NaNoWriMo’s Successful Dismal Attempt

NaNoWriMo

The National Novel Writing Month known as NaNoWriMo is quickly coming to an end.  For some this was the year of your novel.  You finished your life’s dream.  Congratulations!

However, for others this could be the end of yet another failed attempt to do something.  Perhaps this is your first year, or this was a multiple attempt year to beat the 50,000 word deadline by the end of November.  Regardless of how many attempts, the feeling of defeat can paralyzing.  Unless you look at it as a sign that you are uniquely special.  After all, how many other people do you know are crazy enough to publically say they will write a novel in a month?  Not many I bet, and that makes you pretty special.

This was my first attempt at NaNoWriMo, and I failed successfully well.  I could create the excuse that there was a lot going on this month.  Actually there really was too much going on this month.  My kids had activities, the husband was traveling a lot and when he was home there was this sense of urgency to spend time with him before he left for work again, oh and there were all those social media outlets I needed to keep up with especially the groups I help manage, and let’s not forget Thanksgiving preparations.  Plus I can’t overlook do blah, blah, blah.

Isn’t there a 12 step goal in which we are supposed to admit that we are powerless over something?  Well sometimes I feel pretty powerless over my own time.  I have a feeling there are a lot of mothers and fathers who feel pretty powerless when it comes to making time for self.  Actually, I know of several unmarried people and young people who feel that same tug of war between self-ambition and family, work, or community responsibilities.

However, NaNoWriMo taught me something about myself.  I learned some of these tips in NaNo workshops and some from the participation in the yearly event.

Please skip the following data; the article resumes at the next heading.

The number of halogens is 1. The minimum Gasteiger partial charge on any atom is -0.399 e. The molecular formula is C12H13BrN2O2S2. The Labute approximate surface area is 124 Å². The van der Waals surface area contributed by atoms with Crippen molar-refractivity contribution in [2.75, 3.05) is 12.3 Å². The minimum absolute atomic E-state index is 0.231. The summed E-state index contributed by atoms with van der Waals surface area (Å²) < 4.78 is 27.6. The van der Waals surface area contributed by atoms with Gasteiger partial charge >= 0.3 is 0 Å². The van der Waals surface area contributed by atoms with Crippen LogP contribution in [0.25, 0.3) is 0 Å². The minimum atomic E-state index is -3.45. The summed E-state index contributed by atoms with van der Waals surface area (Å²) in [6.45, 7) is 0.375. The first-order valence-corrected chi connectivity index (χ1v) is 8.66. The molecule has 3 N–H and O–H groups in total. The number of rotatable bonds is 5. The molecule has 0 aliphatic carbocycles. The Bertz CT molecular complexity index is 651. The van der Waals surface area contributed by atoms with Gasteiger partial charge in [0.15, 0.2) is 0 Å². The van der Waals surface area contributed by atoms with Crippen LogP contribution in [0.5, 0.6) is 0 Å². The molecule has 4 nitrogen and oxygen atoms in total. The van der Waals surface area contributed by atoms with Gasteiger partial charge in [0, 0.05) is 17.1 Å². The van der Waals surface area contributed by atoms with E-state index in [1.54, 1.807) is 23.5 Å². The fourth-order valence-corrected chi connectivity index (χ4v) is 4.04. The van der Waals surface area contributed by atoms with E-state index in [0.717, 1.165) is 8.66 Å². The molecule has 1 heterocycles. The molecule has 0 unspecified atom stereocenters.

1)      I really do have an hour a day to do something for myself, such as write.

2)      The world will not fall apart if I give myself time to do what I love.

3)      The family, and I’m sure others, think I am a more pleasant person to be around when I am happy, and honestly I’m happy when I feel a sense of self-achievement.

4)      It is okay to fail while writing.  That is why the editing process exists.

5)      Do not edit while writing the first draft.  Especially do not edit during NaNoWriMo!

6)      Join a writer’s group for support and sanity.  It’s just nice to not feel alone.

7)      Read, observe, and write as often as possible.

Even though I did not meet the NaNoWriMo goal I still feel like I succeeded.  I learned something about myself.  There have been new friends met and new writing tools gathered for future writing events.  Plus, I’ve connected with authors, Indie and traditionally published.  Oh and I’ve learned one other thing:

8)      There will always be another NaNoWriMo next year.

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Recital triumph through trip-ups

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As a child I never really had the opportunity to learn music. Actually I was never able to connect on an educational or personal level with the music teachers in school or the community.

To be honest, our small town provided few opportunities. Plus my parents didn’t have the means to hunt around for a teacher who connected with my unique style. It’s not due to a lack of effort on my parents’ part. When I mentioned that I wanted to learn violin they not only rented an instrument, but also sent me to an inexpensive teacher. A Suzuki teacher. Even today I cringe at the rigidity of those lessons.

Don’t get me wrong, I know this method works. It just did not work for me. Truthfully, I was so young & so resistant to the teacher that I honestly do not know if I quit due to my lack of practice & declining interest, the teacher, or due to the method in general.